The end result is that we can eat the salmon, a rich source of omega-3 fat, with the bones. No need to remove anything. Just take a chunk, as you can see in the photo, and eat it whole.

It is a good idea to marinate the salmon for a few hours prior to baking it. This will create enough moisture to ensure that the salmon does not dry up during the baking process.

If you are a carnivore, you can make a significant contribution to sustainability by eating the whole animal, or as much of the animal as possible. This applies to fish, as I discussed here before (, , ).

Add eating less to this habit, and your health will benefit greatly.

Monday, October 13, 2014

Will the aluminum pan and foil give you Alzheimer’s?

Aluminum (or aluminium) is a silvery metal that is both ductile and light. It is abundant in nature. These characteristics make it a favorite in many industries. Food utensils, such as pans and pots, are often made of aluminum. This use is dwarfed by aluminum’s widespread use in the canning of foods and drinks (e.g., sodas and beers).

Based on a systematic literature review published in 2008, Ferreira et al. argued that there is credible evidence of an “association” between Alzheimer’s disease and aluminum intake (). This argument has been challenged by other researchers, but has nevertheless gained media attention. Positive and negative associations will always be found where there are nonzero correlations, but correlation does not guarantee causation.

A research report commissioned by the U.S. Environmental Protection Agency, authored by Krewski et al. and published in 2007, reviewed a number of studies on the health effects of aluminum (). Several interesting findings emerged from this extensive review of the literature.

For example, a targeted study published in the late 1980s and early 1990s suggested that the daily intake of aluminum of a 14-16 year old male in the U.S. was about 11.5 mg; the main sources being additives to the following refined foods: cornbread (36.6% of total intake), American processed cheese (17.2%), pancakes (9.0%), yellow cake with icing (8%), taco/tostada (3.5%), cheeseburger (2.7%), tea (2.0%); hamburger (1.8%), and fish sticks (1.5%).

The meat that goes into the manufacturing of industrial hamburgers is not a significant source of aluminum. The same goes for the fish in the fish sticks. It is the industrial refining that makes the above-mentioned foods non-negligible sources of aluminum. One could argue that processed cheese should not be called “cheese”, as it is far removed from “real” cheese in terms of nutrient composition – particularly aged raw milk cheese.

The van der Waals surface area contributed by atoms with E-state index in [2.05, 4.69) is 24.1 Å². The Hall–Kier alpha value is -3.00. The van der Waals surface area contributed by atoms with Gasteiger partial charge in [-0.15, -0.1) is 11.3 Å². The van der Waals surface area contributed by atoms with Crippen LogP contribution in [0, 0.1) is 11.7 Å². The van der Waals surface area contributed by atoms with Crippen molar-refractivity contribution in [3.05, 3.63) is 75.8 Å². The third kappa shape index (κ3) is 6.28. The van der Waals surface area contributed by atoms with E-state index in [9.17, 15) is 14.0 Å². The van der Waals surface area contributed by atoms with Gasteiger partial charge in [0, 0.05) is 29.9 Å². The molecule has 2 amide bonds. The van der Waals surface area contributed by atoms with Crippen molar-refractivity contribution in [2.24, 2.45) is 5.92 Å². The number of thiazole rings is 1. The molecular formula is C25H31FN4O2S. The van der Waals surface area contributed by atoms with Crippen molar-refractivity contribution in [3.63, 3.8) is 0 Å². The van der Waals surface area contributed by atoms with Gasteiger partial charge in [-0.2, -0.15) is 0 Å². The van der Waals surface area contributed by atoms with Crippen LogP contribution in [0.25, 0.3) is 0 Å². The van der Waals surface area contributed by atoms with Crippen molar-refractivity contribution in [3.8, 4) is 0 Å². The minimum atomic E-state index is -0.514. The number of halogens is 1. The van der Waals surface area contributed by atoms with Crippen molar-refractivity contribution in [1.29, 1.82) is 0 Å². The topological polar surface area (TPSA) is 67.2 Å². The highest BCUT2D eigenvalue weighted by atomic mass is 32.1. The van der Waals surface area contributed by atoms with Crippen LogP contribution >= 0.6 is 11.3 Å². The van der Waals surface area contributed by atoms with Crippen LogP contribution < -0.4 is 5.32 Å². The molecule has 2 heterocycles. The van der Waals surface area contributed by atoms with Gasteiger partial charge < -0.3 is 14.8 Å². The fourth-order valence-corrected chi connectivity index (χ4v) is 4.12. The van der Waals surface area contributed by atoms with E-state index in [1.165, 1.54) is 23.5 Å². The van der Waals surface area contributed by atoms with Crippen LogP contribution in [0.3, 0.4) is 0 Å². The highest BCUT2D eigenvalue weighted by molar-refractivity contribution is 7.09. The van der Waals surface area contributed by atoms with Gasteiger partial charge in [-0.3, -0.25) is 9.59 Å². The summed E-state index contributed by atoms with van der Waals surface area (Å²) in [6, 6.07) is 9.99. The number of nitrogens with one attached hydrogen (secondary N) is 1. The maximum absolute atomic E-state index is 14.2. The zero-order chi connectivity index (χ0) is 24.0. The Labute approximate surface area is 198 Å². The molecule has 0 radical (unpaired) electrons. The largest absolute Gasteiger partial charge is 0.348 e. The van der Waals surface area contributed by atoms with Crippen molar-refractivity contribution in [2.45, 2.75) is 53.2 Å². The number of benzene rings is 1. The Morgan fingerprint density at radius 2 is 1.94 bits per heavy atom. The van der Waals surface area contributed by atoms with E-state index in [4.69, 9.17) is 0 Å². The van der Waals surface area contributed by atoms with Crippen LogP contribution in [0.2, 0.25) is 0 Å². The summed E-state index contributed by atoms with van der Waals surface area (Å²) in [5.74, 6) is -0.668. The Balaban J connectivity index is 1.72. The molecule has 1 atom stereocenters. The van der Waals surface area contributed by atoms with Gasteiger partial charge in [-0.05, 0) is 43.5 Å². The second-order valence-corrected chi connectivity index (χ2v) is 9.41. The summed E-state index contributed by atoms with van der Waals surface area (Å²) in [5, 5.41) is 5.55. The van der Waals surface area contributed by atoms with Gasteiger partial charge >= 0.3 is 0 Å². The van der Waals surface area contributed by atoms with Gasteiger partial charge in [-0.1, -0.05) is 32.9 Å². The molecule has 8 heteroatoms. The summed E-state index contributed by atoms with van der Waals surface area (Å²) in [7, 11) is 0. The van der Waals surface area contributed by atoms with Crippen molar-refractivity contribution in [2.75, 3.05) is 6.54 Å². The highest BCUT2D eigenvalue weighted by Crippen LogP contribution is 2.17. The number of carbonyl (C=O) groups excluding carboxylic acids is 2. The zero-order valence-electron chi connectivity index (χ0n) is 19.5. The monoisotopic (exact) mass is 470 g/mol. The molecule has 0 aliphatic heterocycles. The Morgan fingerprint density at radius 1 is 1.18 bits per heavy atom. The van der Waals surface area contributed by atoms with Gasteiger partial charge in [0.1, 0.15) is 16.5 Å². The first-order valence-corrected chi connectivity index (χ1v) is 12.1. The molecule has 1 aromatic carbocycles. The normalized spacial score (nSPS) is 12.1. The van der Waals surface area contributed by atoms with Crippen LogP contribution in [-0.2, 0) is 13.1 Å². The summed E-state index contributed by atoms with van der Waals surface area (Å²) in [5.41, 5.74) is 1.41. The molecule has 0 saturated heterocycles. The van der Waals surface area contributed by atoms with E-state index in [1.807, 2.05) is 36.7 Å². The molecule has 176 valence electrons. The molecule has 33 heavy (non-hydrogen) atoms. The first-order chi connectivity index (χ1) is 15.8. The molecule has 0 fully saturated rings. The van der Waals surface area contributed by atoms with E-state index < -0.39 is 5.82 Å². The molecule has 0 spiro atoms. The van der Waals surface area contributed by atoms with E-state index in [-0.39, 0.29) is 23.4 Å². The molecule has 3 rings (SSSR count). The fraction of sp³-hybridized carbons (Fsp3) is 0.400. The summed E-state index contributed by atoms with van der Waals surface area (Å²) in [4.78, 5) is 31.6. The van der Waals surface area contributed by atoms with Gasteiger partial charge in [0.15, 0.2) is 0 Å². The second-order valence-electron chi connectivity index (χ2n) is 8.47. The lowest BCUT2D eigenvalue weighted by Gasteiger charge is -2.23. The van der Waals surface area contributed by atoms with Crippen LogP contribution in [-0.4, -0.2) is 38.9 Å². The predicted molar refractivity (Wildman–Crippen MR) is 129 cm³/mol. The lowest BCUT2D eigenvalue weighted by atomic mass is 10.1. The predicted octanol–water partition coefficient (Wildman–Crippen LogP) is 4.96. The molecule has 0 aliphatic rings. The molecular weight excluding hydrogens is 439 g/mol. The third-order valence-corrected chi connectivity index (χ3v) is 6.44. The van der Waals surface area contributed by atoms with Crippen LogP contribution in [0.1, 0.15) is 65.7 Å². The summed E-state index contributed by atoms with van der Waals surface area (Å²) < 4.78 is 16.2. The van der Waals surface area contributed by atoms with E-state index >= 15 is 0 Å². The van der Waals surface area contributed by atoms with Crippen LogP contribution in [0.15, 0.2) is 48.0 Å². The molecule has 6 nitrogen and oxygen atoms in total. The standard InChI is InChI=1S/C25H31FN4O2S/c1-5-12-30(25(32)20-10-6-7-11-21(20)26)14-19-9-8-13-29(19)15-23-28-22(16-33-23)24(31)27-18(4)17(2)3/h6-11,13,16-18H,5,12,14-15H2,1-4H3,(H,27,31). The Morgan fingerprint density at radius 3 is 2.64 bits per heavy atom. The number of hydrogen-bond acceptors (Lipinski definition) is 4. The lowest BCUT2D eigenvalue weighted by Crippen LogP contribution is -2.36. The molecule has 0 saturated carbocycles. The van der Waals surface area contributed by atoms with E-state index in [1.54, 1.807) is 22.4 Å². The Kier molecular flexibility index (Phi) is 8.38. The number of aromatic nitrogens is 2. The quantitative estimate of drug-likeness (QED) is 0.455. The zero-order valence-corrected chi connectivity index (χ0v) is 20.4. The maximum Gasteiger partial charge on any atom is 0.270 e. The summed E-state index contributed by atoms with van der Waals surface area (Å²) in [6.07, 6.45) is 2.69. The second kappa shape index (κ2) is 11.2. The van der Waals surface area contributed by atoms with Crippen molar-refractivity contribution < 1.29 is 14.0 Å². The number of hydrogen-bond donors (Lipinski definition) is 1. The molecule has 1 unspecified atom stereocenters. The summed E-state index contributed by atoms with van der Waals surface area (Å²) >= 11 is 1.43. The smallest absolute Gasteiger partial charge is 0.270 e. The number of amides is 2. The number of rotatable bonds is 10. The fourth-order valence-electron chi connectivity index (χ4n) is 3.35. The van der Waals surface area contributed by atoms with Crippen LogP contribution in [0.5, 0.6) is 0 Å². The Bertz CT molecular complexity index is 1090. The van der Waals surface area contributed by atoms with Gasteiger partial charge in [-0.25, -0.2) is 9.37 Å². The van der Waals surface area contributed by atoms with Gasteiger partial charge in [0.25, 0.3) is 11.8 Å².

Aluminum-treated water is widely believed to be a major source of aluminum to the body, with the potential of leading to health-detrimental accumulation. It appears that this is a myth based on several of the studies reviewed by Krewski et al.

One study concluded that humans drinking aluminum-treated water over a period of 70 to 80 years would have a total accumulation of approximately 1.5 mg of aluminum in their brain (1 mg/kg, the average adult human brain weighs 1.5 kg). At the high end of normal levels, and not much compared to the 34 mg found in some of those exposed to the Camelford water pollution incident (). And here is something else to consider. The study made two unlikely assumptions for emphasis: that all the ingested aluminum was absorbed, and that those exposed suffered from a condition that entirely prevented excretion from excess ingested aluminum.

Krewski et al.’s report and virtually all empirical studies I reviewed for this post suggest that the intake of aluminum from cooking utensils is negligible.

Is aluminum intake via food additives, arguably one of the main sources for most people living in urban environments today, likely to cause neurological diseases such as Alzheimer's disease?

My review of the evidence left me with the impression that most of the studies suggesting that aluminum intake can lead to neurological diseases make causal mistakes. One representative example is Rifat et al.’s study published in 1990 in The Lancet ().

This old study is interesting because it looked at the effects of ingestion of finely ground aluminum between 1944 and 1977 by miners, where the aluminum was ingested because it was believed to be protective against silicotic lung disease (caused by inhalation of crystalline silica dust).

As a side note, I should say that the intake levels reported in Rifat et al.’s study seem lower than what one would expect to see from a modern diet of refined foods. This seems odd. The levels may have been underestimated by Rifat et al. Or, what is more worrying, they may be quite high in a modern diet of refined foods.

Having said that, Rifat et al.’s article reports “… no significant differences between exposed and non-exposed miners in reported diagnoses of neurological disorder …” However, the tables below from their article show significant differences between exposed and non-exposed miners in their performance in cognitive tests. Those exposed to aluminum performed worst.

Two major variables that one would expect Rifat et al. to have controlled for are age and lung disease. They did control for age and a few other factors, with the corresponding results indicated as “adjusted” in the tables. However, they did not control for lung disease – the very factor that motivated aluminum intake.

Lung disease is likely to limit the supply of oxygen to the brain, and thus cause cognitive problems in the short and long term. Therefore, the cognitive impairments suggested by Rifat et al.'s study may have been caused by lung disease, and not by exposure to aluminum. This type of problem is a common feature of studies of the health effects of aluminum.

Will cooking in aluminum pans and aluminum foils give you Alzheimer’s? I doubt it.